Greenpeace suggests campaigners should be willing to risk arrest

Greenpeace has called on more environmental charities to brave arrest over illegal direct action protests, after four of its activists were placed in police custody for hijacking the Stena Don oil rig off Greenland.

Direct action: Greenpeace
Direct action: Greenpeace

As the activists were held in Greenland police custody after occupying the Cairn Energy rig for 40 hours last week, protester Leila Deen spoke to PRWeek from Greenpeace’s ship the Esperanza.

Deen said: ‘We are now in the last few years in which we can massively reduce carbon emissions. We have to rethink the way we bring change. We’re not going to get radical change without all of us crossing as many lines as possible. I’d encourage more organisations to be brave.’

She added that she bel­ieved the news that BP wa sbacking off from plans to drill in the Arctic came as a direct result of Greenpeace’s ‘edgy’ campaign against Cairn.

Deen, formerly of activist group Plane Stupid, hit the headlines last year for pouring green custard over Peter Mandelson in protest over his support for a third runway at Heathrow Airport.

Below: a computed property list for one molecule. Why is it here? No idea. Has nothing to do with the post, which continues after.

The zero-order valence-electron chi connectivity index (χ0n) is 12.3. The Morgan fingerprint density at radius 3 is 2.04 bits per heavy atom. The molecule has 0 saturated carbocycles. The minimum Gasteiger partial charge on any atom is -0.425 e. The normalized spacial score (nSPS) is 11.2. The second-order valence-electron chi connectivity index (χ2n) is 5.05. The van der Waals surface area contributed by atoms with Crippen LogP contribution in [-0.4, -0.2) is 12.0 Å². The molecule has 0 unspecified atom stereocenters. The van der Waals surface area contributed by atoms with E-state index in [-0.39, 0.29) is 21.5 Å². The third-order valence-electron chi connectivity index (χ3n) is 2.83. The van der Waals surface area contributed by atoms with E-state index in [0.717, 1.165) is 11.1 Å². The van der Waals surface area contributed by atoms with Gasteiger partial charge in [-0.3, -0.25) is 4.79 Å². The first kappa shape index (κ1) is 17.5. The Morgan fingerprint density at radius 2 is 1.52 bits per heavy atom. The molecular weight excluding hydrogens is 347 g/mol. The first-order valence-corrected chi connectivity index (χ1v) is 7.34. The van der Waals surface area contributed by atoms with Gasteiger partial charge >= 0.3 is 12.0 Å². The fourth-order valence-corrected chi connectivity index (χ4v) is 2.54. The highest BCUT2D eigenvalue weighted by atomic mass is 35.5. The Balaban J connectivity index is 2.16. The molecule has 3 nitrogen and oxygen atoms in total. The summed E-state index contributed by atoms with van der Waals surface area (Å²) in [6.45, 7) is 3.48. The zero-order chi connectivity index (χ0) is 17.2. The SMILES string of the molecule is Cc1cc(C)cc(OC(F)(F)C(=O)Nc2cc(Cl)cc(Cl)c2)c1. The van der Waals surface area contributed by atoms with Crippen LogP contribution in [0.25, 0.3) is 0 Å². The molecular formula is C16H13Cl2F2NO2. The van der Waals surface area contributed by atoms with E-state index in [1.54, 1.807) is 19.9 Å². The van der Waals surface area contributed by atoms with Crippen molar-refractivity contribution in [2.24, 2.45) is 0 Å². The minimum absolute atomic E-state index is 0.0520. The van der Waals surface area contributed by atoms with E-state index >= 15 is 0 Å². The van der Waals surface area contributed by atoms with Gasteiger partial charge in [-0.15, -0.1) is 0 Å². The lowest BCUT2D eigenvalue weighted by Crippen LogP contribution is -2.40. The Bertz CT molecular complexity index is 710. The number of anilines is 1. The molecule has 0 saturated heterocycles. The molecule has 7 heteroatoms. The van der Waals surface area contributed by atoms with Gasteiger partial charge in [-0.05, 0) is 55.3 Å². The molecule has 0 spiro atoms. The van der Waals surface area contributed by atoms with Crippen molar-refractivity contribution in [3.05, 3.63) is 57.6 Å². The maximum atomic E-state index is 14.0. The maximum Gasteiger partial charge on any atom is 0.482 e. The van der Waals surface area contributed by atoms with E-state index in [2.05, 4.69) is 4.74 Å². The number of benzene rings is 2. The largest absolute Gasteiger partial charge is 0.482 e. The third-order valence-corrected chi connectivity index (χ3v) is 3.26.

Also on board the ship is Greenpeace head of media Ben Stewart, who was arr­ested in 2007 for scaling the chimney at Kingsnorth power station as one of the ‘Kings­north Six’.

The Stena Don activists boarded the rig and stopped drilling for two days, following a week of being moored near the rig, resulting in confrontation with a Danish warship.

Harsh arctic weather conditions finally forced the four Greenpeace activists to end their occupation by climbing up on to the gantry of the rig, where they were arrested.

The Greenpeace ship exp­ects to remain in the Arctic for the coming weeks, to document the impact of climate change on the environment.

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